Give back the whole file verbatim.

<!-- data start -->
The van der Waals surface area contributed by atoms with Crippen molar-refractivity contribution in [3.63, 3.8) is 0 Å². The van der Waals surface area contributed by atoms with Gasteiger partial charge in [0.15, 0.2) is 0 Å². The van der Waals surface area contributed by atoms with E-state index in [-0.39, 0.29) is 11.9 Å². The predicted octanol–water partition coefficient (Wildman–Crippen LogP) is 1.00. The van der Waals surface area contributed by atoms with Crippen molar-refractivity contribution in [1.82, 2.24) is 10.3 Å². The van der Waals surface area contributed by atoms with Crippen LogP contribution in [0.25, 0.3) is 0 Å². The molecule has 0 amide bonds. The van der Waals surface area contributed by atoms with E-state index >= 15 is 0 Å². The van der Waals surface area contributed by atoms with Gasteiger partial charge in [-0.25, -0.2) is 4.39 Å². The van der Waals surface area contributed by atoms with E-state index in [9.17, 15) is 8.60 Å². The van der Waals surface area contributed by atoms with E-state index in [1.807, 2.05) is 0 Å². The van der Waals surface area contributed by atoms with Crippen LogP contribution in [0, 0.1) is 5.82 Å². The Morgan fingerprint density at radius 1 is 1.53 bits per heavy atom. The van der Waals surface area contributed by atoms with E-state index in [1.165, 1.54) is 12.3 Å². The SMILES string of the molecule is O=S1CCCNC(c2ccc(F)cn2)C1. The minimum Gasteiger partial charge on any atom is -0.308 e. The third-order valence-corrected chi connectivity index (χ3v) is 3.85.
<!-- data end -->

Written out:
The van der Waals surface area contributed by atoms with Crippen molar-refractivity contribution in [3.63, 3.8) is 0 Å². The van der Waals surface area contributed by atoms with Gasteiger partial charge in [0.15, 0.2) is 0 Å². The van der Waals surface area contributed by atoms with E-state index in [-0.39, 0.29) is 11.9 Å². The predicted octanol–water partition coefficient (Wildman–Crippen LogP) is 1.00. The van der Waals surface area contributed by atoms with Crippen molar-refractivity contribution in [1.82, 2.24) is 10.3 Å². The van der Waals surface area contributed by atoms with Crippen LogP contribution in [0.25, 0.3) is 0 Å². The molecule has 0 amide bonds. The van der Waals surface area contributed by atoms with E-state index >= 15 is 0 Å². The van der Waals surface area contributed by atoms with Gasteiger partial charge in [-0.25, -0.2) is 4.39 Å². The van der Waals surface area contributed by atoms with E-state index in [9.17, 15) is 8.60 Å². The van der Waals surface area contributed by atoms with E-state index in [1.807, 2.05) is 0 Å². The van der Waals surface area contributed by atoms with Crippen LogP contribution in [0, 0.1) is 5.82 Å². The Morgan fingerprint density at radius 1 is 1.53 bits per heavy atom. The van der Waals surface area contributed by atoms with E-state index in [1.165, 1.54) is 12.3 Å². The SMILES string of the molecule is O=S1CCCNC(c2ccc(F)cn2)C1. The minimum Gasteiger partial charge on any atom is -0.308 e. The third-order valence-corrected chi connectivity index (χ3v) is 3.85.